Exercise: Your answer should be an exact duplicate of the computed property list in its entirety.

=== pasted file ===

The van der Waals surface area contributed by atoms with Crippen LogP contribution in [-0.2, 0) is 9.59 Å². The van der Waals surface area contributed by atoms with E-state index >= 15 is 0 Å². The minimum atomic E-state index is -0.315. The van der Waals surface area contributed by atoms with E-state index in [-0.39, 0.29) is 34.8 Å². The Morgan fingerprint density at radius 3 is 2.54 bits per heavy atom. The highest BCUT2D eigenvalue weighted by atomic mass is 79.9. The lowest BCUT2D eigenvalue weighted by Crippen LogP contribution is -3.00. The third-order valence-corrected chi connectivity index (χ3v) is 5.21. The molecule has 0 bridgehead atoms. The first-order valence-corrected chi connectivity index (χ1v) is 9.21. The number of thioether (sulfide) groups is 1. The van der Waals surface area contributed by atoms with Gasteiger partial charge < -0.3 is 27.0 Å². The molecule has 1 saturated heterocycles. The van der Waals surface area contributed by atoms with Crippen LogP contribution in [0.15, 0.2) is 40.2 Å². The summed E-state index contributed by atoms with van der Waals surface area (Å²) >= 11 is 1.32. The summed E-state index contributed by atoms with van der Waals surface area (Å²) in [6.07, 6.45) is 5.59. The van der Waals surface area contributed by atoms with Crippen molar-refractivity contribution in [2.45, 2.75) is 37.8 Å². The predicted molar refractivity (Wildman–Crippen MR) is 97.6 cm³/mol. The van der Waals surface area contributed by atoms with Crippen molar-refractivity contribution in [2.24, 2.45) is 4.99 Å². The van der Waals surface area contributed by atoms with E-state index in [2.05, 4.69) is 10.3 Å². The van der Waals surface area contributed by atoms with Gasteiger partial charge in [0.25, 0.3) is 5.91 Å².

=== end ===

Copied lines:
The van der Waals surface area contributed by atoms with Crippen LogP contribution in [-0.2, 0) is 9.59 Å². The van der Waals surface area contributed by atoms with E-state index >= 15 is 0 Å². The minimum atomic E-state index is -0.315. The van der Waals surface area contributed by atoms with E-state index in [-0.39, 0.29) is 34.8 Å². The Morgan fingerprint density at radius 3 is 2.54 bits per heavy atom. The highest BCUT2D eigenvalue weighted by atomic mass is 79.9. The lowest BCUT2D eigenvalue weighted by Crippen LogP contribution is -3.00. The third-order valence-corrected chi connectivity index (χ3v) is 5.21. The molecule has 0 bridgehead atoms. The first-order valence-corrected chi connectivity index (χ1v) is 9.21. The number of thioether (sulfide) groups is 1. The van der Waals surface area contributed by atoms with Gasteiger partial charge < -0.3 is 27.0 Å². The molecule has 1 saturated heterocycles. The van der Waals surface area contributed by atoms with Crippen LogP contribution in [0.15, 0.2) is 40.2 Å². The summed E-state index contributed by atoms with van der Waals surface area (Å²) >= 11 is 1.32. The summed E-state index contributed by atoms with van der Waals surface area (Å²) in [6.07, 6.45) is 5.59. The van der Waals surface area contributed by atoms with Crippen molar-refractivity contribution in [2.45, 2.75) is 37.8 Å². The predicted molar refractivity (Wildman–Crippen MR) is 97.6 cm³/mol. The van der Waals surface area contributed by atoms with Crippen molar-refractivity contribution in [2.24, 2.45) is 4.99 Å². The van der Waals surface area contributed by atoms with E-state index in [2.05, 4.69) is 10.3 Å². The van der Waals surface area contributed by atoms with Gasteiger partial charge in [0.25, 0.3) is 5.91 Å².